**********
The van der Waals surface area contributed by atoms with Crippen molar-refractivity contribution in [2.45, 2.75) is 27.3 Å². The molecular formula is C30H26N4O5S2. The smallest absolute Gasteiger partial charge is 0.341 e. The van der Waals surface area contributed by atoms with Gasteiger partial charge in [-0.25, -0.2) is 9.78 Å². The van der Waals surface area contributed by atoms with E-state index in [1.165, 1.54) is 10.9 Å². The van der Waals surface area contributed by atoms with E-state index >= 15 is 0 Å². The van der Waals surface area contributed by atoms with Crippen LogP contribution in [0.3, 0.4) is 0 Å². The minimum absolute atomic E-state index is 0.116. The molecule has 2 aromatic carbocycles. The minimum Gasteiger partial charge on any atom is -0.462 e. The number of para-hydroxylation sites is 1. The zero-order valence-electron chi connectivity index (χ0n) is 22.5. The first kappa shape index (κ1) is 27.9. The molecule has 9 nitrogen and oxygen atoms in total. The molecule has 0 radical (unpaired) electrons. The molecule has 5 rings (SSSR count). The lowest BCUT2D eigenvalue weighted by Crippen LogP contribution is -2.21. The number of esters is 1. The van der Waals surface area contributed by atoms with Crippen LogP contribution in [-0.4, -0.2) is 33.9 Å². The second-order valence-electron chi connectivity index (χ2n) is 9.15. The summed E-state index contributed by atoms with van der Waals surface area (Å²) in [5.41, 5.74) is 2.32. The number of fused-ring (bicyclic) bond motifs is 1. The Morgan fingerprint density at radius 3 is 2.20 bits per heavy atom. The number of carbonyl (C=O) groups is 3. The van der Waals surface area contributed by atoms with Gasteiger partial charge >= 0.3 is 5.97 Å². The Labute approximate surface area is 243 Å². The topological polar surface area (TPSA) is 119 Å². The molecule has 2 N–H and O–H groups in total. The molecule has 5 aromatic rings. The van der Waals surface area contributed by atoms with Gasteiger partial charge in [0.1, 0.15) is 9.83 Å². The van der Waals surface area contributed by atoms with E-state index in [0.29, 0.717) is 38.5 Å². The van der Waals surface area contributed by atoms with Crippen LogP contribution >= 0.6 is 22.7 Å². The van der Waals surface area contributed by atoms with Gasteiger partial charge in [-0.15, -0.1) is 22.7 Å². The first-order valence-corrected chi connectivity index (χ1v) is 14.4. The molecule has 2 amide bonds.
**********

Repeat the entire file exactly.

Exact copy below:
The van der Waals surface area contributed by atoms with Crippen molar-refractivity contribution in [2.45, 2.75) is 27.3 Å². The molecular formula is C30H26N4O5S2. The smallest absolute Gasteiger partial charge is 0.341 e. The van der Waals surface area contributed by atoms with Gasteiger partial charge in [-0.25, -0.2) is 9.78 Å². The van der Waals surface area contributed by atoms with E-state index in [1.165, 1.54) is 10.9 Å². The van der Waals surface area contributed by atoms with E-state index >= 15 is 0 Å². The van der Waals surface area contributed by atoms with Crippen LogP contribution in [0.3, 0.4) is 0 Å². The minimum absolute atomic E-state index is 0.116. The molecule has 2 aromatic carbocycles. The minimum Gasteiger partial charge on any atom is -0.462 e. The number of para-hydroxylation sites is 1. The zero-order valence-electron chi connectivity index (χ0n) is 22.5. The first kappa shape index (κ1) is 27.9. The molecule has 9 nitrogen and oxygen atoms in total. The molecule has 0 radical (unpaired) electrons. The molecule has 5 rings (SSSR count). The lowest BCUT2D eigenvalue weighted by Crippen LogP contribution is -2.21. The number of esters is 1. The van der Waals surface area contributed by atoms with Crippen LogP contribution in [-0.4, -0.2) is 33.9 Å². The second-order valence-electron chi connectivity index (χ2n) is 9.15. The summed E-state index contributed by atoms with van der Waals surface area (Å²) in [5.41, 5.74) is 2.32. The number of fused-ring (bicyclic) bond motifs is 1. The Morgan fingerprint density at radius 3 is 2.20 bits per heavy atom. The number of carbonyl (C=O) groups is 3. The van der Waals surface area contributed by atoms with Gasteiger partial charge >= 0.3 is 5.97 Å². The Labute approximate surface area is 243 Å². The topological polar surface area (TPSA) is 119 Å². The molecule has 2 N–H and O–H groups in total. The molecule has 5 aromatic rings. The van der Waals surface area contributed by atoms with Gasteiger partial charge in [0.1, 0.15) is 9.83 Å². The van der Waals surface area contributed by atoms with E-state index in [0.29, 0.717) is 38.5 Å². The van der Waals surface area contributed by atoms with Crippen LogP contribution >= 0.6 is 22.7 Å². The van der Waals surface area contributed by atoms with Gasteiger partial charge in [-0.15, -0.1) is 22.7 Å². The first-order valence-corrected chi connectivity index (χ1v) is 14.4. The molecule has 2 amide bonds.